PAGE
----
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of supporting the older generation and that is important for economic growth. so when you hear social security attacked or being bankrupt or a ponzi scheme keep in mind that that is what it is all about. that is what its critics want to take away from you and that is independence. i only hope democrats in congress keep that thought front and center as they beat down more attempt to cut social security. so once again ever since its first provision was enacted in march of 1933 the new deal has been under attack. as my book points out there was plenty about it that deserved to be attacked but most of the critic of the new deal just want to turn back the clock. to recreate an american system of economic policy that had been born in the nineteenth century and has been shown by the great depression to be unequal to the needs of the 20th much less the 20 first. that phase of american
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government died in 1929 and ultimately led to the great depression and the new deal. what we discovered then is society doesn't save money by moving the bill from government to the individual and doing so can actually cost lives. the lesson we learned then is we are all in this together and a policy based on telling people you are on your own really benefits only a small portion of the population. the elements of the community as fdr called them his seek to enrich and advance themselves at the expense of their fellow citizens and the question i will leave with you right now is why do we keep having to learn that lesson over and over? it is a question i may not be able to answer. i opened the floor to questions you may have that hope can answer. thank you. [applause]
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>> gentleman in back. >> the idea over time that the new deal, fdr save capitalism? >> the question is do i concur with the idea that fdr saved capitalism? that is an interesting question because in fact the think that is what fdr had in mind. there were new dealers in his administration is braintrust preceded the new deal who wanted a more radical approach. they wanted to nationalize the banks. there was never something that was really on fdr's radar screen. he really wanted to address the crisis by focusing on the abuses of capitalism not remaking the entire structure.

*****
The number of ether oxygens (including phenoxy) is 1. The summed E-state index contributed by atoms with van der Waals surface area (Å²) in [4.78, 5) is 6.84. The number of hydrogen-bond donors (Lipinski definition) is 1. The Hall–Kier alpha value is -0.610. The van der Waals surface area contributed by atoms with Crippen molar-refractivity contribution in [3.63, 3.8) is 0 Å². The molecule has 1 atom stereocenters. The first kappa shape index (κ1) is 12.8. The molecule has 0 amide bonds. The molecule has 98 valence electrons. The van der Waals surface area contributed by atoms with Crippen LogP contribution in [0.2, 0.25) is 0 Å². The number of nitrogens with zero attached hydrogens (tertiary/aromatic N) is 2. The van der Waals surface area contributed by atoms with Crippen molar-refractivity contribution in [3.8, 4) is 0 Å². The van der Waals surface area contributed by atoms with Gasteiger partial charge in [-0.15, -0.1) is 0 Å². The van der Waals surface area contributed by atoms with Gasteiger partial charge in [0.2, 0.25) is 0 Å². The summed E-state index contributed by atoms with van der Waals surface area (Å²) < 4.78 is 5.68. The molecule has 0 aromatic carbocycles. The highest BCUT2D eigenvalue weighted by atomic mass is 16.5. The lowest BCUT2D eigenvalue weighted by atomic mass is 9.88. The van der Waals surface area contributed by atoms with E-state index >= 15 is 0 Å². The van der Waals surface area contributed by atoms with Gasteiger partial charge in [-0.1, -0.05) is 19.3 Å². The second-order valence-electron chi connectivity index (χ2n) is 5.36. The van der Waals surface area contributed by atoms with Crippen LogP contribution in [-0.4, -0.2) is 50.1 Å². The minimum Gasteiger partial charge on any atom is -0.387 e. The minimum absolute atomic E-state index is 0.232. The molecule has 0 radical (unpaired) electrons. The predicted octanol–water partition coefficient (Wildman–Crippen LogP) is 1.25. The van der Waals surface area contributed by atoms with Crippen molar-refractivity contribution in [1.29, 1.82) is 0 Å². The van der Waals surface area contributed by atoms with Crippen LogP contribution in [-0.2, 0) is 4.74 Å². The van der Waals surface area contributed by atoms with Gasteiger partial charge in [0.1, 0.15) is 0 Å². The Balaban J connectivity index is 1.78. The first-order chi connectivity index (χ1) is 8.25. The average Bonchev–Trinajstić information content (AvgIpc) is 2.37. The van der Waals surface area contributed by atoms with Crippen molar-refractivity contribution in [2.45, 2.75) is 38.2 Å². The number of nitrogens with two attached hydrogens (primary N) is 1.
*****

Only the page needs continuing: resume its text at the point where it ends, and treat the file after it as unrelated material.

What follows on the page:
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[inaudible] >> legislation passed that led to the gold confiscation in 1934 also established exchange stabilization fund. can you address that? >> yes. in 1934 -- you are talking about the abrogation of the gold bond. >> the role of the exchange stabilization fund. i am doing research for a sequel to inside job and this is one of the things that has come up and is quite touching. >> i don't know as much about the exchange stabilization fund as a do about the abrogation of the gold bond which with a controversial step as i am sure you know. essentially the of flow of gold from the united states and the movement of gold was a problem for economic policymakers during the new deal in part because roosevelt wanted to take america off the gold standard so in 1933
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or 1934 congress passed a law that abrogated because in all contracts including federal contract that said the contract could be settled in gold. the case went to the supreme court and there was so much tension how the supreme court would rule that there was an open line between the white house and joe kennedy's office. he was chairman of the fcc. if the supreme court ruled against him he was going to abrogate the supreme court decision. joe kennedy -- if that was to happen joe kennedy was to close the stock exchange. the supreme court, this was just before it started over turning all the new deal initiatives it could get its hands on. the supreme court said it is wrong and it is illegal for the government to have abrogated the
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gold clause but the people -- the individuals who brought the lawsuits we are ruling on today didn't have standing to bring the lawsuits so we are upholding the gold bond. it was a moment -- that was the context. yes? >> you mentioned harold wiki. he is an important figure throughout this administration. in colossus you presented in the context of the building of hoover dam. is his behavior throughout the new deal consistent with that or was that just an aberration in his behavior? >> which behavior are you talking about? >> like demanding it be called boulder dam instead of hoover dam.